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that the French astronomer Janssen, then in India, had made the same observation two months before. The independence of these discoveries was recognized, and the French Academy struck a joint medal in honor of them.

Mr. Lockyer has prosecuted his spectroscopic researches on the sun with great industry and fruitful results, and, in conjunction with Prof. Frankland of the Royal School of Chemistry, has made a series of interesting experiments on the relation of gases under pressure to the spectrum lines, thus throwing important light on the changes taking place in the solar atmosphere.

Mr. Lockyer's contributions to scientific literature, as an author of books, a periodical writer, and a scientific editor, have been numerous. In 1862, he had editorial charge of the scientific department of The Reader, and subsequently edited the English edition of "The Heavens," by Guillemin. In 1868, he published his excellent school treatise on "Elementary Astronomy," and in 1869 became the editor of Nature, when that able scientific paper was established by Macmillan & Co. Last year "The Forces of Nature," an elaborate work, by the author of "The Heavens," appeared, with amendments and additions from his pen. He has published, during the present year, an excellent little volume on "Spectrum Analysis," being a course of lectures delivered in 1869, and revised to date. It is beautifully illustrated, and forms the first of Macmillan's "Nature Series."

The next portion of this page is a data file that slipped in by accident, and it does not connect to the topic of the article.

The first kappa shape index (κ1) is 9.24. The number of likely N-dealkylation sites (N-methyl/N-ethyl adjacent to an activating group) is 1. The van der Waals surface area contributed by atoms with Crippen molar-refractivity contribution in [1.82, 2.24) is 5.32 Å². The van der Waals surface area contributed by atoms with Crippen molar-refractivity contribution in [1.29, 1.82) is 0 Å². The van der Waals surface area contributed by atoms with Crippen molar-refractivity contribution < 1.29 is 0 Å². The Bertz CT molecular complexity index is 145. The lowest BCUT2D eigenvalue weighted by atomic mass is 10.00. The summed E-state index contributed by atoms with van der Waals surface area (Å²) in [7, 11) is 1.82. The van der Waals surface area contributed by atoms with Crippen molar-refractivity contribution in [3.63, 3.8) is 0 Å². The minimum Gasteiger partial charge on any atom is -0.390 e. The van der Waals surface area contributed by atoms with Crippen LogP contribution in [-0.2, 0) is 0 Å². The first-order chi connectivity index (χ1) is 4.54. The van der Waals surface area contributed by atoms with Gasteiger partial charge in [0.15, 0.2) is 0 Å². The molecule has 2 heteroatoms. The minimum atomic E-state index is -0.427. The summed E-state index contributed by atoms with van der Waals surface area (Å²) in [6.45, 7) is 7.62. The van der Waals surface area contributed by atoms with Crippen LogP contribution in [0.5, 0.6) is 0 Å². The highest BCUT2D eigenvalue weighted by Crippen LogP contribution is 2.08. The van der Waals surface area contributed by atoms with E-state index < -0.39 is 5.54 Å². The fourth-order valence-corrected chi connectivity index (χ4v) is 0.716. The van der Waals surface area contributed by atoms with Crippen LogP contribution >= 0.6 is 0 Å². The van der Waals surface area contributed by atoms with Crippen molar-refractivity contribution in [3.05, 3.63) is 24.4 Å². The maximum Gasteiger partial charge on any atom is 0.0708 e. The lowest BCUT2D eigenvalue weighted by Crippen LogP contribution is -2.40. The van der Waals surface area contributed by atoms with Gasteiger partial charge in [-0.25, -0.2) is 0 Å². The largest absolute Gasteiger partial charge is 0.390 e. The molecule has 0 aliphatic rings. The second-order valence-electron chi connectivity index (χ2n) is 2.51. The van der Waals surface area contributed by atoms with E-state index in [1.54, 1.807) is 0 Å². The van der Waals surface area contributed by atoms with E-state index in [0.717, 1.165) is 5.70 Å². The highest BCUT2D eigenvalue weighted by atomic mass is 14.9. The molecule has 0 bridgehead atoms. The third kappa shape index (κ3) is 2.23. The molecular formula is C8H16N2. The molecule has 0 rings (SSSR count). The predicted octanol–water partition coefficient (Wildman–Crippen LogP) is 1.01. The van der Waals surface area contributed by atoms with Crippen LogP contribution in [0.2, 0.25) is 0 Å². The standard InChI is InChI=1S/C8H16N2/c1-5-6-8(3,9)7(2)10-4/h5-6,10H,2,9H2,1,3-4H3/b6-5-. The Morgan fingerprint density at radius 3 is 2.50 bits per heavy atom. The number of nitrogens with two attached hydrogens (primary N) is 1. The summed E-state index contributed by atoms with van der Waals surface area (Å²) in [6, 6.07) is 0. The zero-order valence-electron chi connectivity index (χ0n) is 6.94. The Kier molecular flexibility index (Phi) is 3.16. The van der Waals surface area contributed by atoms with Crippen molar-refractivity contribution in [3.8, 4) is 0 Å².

In 1870, he was appointed by the English Government chief of the expedition sent out to Sicily for the purpose of observing the solar eclipse, and, in addition to his other work, accepted the secretaryship of the Royal Commission on Scientific Institutions and the Advancement of Science. In 1871, having been named assistant commissioner, he was requested to draw up a report on science-teaching in English and Continental schools, and the same year he received the honorable appointment of Rede Lecturer at Cambridge.

Mr. Lockyer is a gentleman of courteous and affable manners, a vivacious conversationist, and a ready and fluent public speaker. Like many other scientific Englishmen, he recognizes that he owes a duty to this country, and hopes to be able to discharge it when he can get release from his multifarious engagements. He has been invited by the Lowell Institute to give a course of astronomical lectures in Boston, and, when he comes to deliver them, he will probably repeat the series in some of the other cities of the country.